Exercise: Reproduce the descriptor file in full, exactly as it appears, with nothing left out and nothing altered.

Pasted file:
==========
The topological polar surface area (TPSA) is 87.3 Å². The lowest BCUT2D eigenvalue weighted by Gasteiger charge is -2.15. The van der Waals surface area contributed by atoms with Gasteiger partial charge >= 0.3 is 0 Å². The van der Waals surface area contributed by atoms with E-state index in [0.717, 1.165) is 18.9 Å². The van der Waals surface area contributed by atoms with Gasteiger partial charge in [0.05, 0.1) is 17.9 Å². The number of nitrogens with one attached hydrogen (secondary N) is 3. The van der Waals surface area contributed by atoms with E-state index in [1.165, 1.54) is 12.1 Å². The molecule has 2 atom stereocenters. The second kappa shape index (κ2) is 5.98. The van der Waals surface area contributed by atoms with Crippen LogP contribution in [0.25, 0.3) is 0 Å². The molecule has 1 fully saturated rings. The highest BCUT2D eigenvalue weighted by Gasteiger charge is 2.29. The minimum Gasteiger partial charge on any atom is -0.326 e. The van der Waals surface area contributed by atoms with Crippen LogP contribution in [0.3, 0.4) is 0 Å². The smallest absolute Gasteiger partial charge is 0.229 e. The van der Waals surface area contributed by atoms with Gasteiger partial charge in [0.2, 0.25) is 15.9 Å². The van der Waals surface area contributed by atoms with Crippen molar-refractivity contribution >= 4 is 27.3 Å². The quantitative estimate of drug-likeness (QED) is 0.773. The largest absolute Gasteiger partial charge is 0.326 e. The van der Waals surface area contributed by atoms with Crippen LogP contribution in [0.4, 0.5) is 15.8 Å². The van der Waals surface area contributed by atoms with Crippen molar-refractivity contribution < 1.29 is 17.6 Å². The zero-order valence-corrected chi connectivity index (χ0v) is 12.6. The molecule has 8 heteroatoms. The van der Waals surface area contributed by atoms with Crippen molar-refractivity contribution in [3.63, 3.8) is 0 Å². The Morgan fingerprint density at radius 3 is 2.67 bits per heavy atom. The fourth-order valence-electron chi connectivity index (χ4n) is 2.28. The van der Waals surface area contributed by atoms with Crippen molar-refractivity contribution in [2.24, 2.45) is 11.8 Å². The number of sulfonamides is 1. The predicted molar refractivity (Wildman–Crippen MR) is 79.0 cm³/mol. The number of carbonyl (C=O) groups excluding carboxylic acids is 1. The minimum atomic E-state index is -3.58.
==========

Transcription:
The topological polar surface area (TPSA) is 87.3 Å². The lowest BCUT2D eigenvalue weighted by Gasteiger charge is -2.15. The van der Waals surface area contributed by atoms with Gasteiger partial charge >= 0.3 is 0 Å². The van der Waals surface area contributed by atoms with E-state index in [0.717, 1.165) is 18.9 Å². The van der Waals surface area contributed by atoms with Gasteiger partial charge in [0.05, 0.1) is 17.9 Å². The number of nitrogens with one attached hydrogen (secondary N) is 3. The van der Waals surface area contributed by atoms with E-state index in [1.165, 1.54) is 12.1 Å². The molecule has 2 atom stereocenters. The second kappa shape index (κ2) is 5.98. The van der Waals surface area contributed by atoms with Crippen LogP contribution in [0.25, 0.3) is 0 Å². The molecule has 1 fully saturated rings. The highest BCUT2D eigenvalue weighted by Gasteiger charge is 2.29. The minimum Gasteiger partial charge on any atom is -0.326 e. The van der Waals surface area contributed by atoms with Crippen LogP contribution in [0.3, 0.4) is 0 Å². The smallest absolute Gasteiger partial charge is 0.229 e. The van der Waals surface area contributed by atoms with Gasteiger partial charge in [0.2, 0.25) is 15.9 Å². The van der Waals surface area contributed by atoms with Crippen molar-refractivity contribution >= 4 is 27.3 Å². The quantitative estimate of drug-likeness (QED) is 0.773. The largest absolute Gasteiger partial charge is 0.326 e. The van der Waals surface area contributed by atoms with Crippen LogP contribution in [0.4, 0.5) is 15.8 Å². The van der Waals surface area contributed by atoms with Crippen molar-refractivity contribution < 1.29 is 17.6 Å². The zero-order valence-corrected chi connectivity index (χ0v) is 12.6. The molecule has 8 heteroatoms. The van der Waals surface area contributed by atoms with Crippen molar-refractivity contribution in [3.63, 3.8) is 0 Å². The Morgan fingerprint density at radius 3 is 2.67 bits per heavy atom. The fourth-order valence-electron chi connectivity index (χ4n) is 2.28. The van der Waals surface area contributed by atoms with Crippen molar-refractivity contribution in [2.24, 2.45) is 11.8 Å². The number of sulfonamides is 1. The predicted molar refractivity (Wildman–Crippen MR) is 79.0 cm³/mol. The number of carbonyl (C=O) groups excluding carboxylic acids is 1. The minimum atomic E-state index is -3.58.